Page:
Buasarot is a successful Thai businesswoman, a career banker,
who despite having attained a high position in the bank, after
both a wai and shaking hands, said, “I’m still single and
available!” But then quickly added, “But I am so busy, I
don’t have time!” In a country where the popular conception
is that women are subservient, it is a pleasure to meet one
ready and able to speak her mind, and yet retain that
wonderfully Thai element of female charm.
She was born near the Mae Sai border, with
her father being a Chinese businessman from Beijing, which might
have gone a long way towards determining her career, and her
mother Thai. However, the language spoken at home was Mandarin,
so she grew up bilingual.
When she was seven years old, she was sent to
Sacred Heart School in Chiang Mai for her primary education, and
then to Montfort College for her secondary years. During this
time she found that she liked the English language, and by the
time of finishing school had decided that she wanted to be an
She enrolled at Payap (now a university)
choosing Humanities, with the English language as her major.
Four years later, she emerged with her Bachelor’s degree, and
it was now time to enter the workforce. Jobs for English
teachers were not plentiful and she was side-tracked by the
glamour of the aviation industry, with Cathay Pacific looking
for air hostesses, especially girls who could speak three
languages, including Mandarin.
She was accepted for training by Cathay
Pacific, and served drinks and food at 30,000 feet for 12
months. “It just wasn’t me,” said Malai, and it didn’t
need further explanation. This was a young woman who needed a
real profession and it wasn’t being a ‘trolley dolly’ in a
She returned to Chiang Mai, thinking that
perhaps she should return to Payap as an English teacher, but
was side-tracked again by an offer from Bangkok Bank to join
them in a new branch opening in Chiang Mai. The ability to speak
English and Mandarin was making her very desirable to corporate
Thailand, even though she had no experience in the banking
While banking may be a good profession, it is
not without its pitfalls for the novice tellers. Have you ever
wondered just why they are so careful counting (and re-counting)
your money? It is because the teller is responsible to make up
any shortfalls at the end of the day. “For your first mistake
you probably will have to reimburse 50 percent, but for multiple
shortfalls it will be 100 percent,” said Malai. I asked her if
she had ever been short at the end of her shift, and she had.
“It was 17 years ago. I was 5,000 baht short. I couldn’t
sleep for a month. I was lucky, I had brought a lot of new
customers to the branch (because of her multi-lingual abilities)
so I was told I would only have to pay 25 percent (B. 1250).”
I got the distinct feeling that that 5,000 baht probably still
gave her the odd bad night, even now.
Of course there will be times when the teller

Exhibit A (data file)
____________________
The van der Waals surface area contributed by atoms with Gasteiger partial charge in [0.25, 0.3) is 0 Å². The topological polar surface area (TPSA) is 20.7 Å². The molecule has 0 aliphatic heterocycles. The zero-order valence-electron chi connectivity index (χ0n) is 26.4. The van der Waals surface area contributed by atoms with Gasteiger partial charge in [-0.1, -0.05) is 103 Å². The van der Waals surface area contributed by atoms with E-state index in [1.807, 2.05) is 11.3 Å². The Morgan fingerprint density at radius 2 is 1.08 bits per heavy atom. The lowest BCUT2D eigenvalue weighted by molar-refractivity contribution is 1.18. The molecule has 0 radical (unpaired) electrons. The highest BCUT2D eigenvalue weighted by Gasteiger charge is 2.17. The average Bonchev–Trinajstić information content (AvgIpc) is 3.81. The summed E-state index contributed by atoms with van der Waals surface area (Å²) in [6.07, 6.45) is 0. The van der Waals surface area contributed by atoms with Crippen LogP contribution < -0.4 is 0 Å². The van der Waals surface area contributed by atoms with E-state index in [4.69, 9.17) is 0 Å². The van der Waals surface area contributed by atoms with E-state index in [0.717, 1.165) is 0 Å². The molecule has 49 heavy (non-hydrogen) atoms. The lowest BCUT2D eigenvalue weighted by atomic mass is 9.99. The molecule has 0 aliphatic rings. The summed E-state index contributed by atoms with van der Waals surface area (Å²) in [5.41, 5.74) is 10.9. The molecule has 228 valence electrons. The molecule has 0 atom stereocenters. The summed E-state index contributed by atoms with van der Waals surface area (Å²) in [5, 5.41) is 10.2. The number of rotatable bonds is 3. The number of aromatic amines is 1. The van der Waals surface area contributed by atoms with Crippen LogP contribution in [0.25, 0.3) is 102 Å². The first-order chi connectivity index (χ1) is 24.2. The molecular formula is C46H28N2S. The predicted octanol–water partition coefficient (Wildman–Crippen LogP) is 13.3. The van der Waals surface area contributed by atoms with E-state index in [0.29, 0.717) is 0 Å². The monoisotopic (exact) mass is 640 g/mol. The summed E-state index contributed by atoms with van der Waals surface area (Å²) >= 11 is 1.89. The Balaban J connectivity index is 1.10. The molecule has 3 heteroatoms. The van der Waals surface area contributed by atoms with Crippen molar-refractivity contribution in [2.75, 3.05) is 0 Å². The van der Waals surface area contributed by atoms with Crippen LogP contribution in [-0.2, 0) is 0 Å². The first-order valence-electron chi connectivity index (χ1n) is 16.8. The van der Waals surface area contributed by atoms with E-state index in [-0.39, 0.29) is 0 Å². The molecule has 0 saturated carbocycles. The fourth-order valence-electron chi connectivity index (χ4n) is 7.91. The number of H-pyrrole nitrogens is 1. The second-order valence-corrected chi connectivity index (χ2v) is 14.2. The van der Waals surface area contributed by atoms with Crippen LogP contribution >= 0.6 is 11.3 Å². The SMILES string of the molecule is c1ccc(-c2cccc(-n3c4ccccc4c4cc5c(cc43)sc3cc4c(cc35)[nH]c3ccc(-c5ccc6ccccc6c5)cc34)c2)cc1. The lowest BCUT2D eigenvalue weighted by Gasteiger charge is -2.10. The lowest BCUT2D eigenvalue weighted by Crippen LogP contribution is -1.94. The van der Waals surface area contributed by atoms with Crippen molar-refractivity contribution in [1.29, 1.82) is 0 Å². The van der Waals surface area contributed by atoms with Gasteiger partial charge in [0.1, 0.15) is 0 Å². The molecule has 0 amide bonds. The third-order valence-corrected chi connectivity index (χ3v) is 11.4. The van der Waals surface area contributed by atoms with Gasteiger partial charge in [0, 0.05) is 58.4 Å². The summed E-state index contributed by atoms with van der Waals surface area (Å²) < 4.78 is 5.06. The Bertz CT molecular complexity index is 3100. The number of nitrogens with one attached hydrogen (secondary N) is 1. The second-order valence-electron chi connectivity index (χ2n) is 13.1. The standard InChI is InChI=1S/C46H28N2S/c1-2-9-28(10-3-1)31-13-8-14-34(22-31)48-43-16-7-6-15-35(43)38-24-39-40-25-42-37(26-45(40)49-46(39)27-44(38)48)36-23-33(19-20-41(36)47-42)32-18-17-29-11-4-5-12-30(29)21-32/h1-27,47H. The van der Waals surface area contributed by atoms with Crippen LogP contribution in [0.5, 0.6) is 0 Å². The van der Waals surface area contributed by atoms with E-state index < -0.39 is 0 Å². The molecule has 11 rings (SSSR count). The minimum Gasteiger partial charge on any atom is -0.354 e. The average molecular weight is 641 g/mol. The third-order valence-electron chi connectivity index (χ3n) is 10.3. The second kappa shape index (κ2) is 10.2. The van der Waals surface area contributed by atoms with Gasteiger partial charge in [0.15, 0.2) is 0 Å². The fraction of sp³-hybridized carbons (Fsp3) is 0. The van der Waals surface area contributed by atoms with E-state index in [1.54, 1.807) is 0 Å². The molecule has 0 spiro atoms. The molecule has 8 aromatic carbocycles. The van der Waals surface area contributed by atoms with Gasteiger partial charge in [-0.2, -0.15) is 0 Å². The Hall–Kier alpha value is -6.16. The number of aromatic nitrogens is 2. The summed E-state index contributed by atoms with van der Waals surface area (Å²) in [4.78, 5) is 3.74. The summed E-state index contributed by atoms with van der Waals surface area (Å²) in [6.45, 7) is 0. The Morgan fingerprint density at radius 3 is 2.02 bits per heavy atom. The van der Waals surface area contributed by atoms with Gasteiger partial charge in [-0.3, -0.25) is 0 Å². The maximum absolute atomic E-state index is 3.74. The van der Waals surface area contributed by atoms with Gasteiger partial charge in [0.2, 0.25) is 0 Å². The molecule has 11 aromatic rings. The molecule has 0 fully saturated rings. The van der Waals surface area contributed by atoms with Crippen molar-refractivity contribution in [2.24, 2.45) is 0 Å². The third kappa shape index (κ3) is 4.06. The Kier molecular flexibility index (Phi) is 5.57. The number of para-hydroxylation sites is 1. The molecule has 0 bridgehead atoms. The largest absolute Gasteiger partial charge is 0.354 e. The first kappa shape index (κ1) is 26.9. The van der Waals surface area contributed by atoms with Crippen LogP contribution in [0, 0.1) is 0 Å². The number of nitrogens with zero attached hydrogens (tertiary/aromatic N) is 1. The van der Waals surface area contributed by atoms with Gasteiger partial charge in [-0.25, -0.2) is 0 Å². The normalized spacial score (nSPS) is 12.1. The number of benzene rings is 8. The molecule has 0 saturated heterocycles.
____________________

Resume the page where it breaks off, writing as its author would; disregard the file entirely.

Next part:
might find a surplus at the end of the day. “If you are over
you can’t keep it. You have to hand it over.” There is an
accounting system to keep track of these sums, just as much as
for the shortfalls.
After 10 years in that branch of the Bangkok
Bank, it was obvious that banking was her true metier. She had
risen through the ranks to be the chief accountant of the
branch, but she was not destined to stop there. Her abilities
had been noticed by a relief manager, who when given the task of
setting up a new branch within the Kad Suan Kaew shopping centre
asked Malai to join him in forming the team for the new branch.
That was 1994, and she was pleasantly
surprised to see that several of her previous customers moved
over with her. To have someone on the other side of the counter
who could speak English and Mandarin was keeping several of the
alien customers very happy, and they were not going to lose her.
Her ability to attract the ‘foreign’
accounts was one of the reasons this branch grew, going from
being a sub-branch with seven employees to become a fully
fledged branch with 12 staff and offering full banking
Her personal development was not being left
to chance either. She completed her MBA through the National
Institute of Development Administration (NIDA), taking this as a
two and a half year part-time study course at nights and
However, after three boom years at the new
branch, there came the cataclysmic economic crash of 1997 to
upset the banking apple cart. “The bubble had burst. We had to
cut costs. There was no overtime and no bonus. We had many
NPL’s (non-performing loans). Some customers were in big
trouble, while others just said they didn’t want to pay! There
was much restructuring.” It was obviously an unhappy time for
banking personnel, but she weathered the storm, finishing up at
Kad Suan Kaew as the assistant manager.
The next rung up the ladder was to become a
manager herself, and she is currently manager at Bangkok
Bank’s Borsan branch. She is not sitting still, however.
Through personal endeavour she has brought Borsan up into the
top five branches in the 60 in the northern region. And she is
proud of it.
“Whatever men can do, women can do too,”
said Malai, but also said, “Thai men are not interested in
strong women.” This also explains her saying, “I have UBC as
my friend at night!”
Malai Buasarot represents the ‘new’ Thai woman.
Intelligent, educated and hard working. “I am frankly very
straight. Other women are scared to say things. But not me!”
Malai, we need more of you!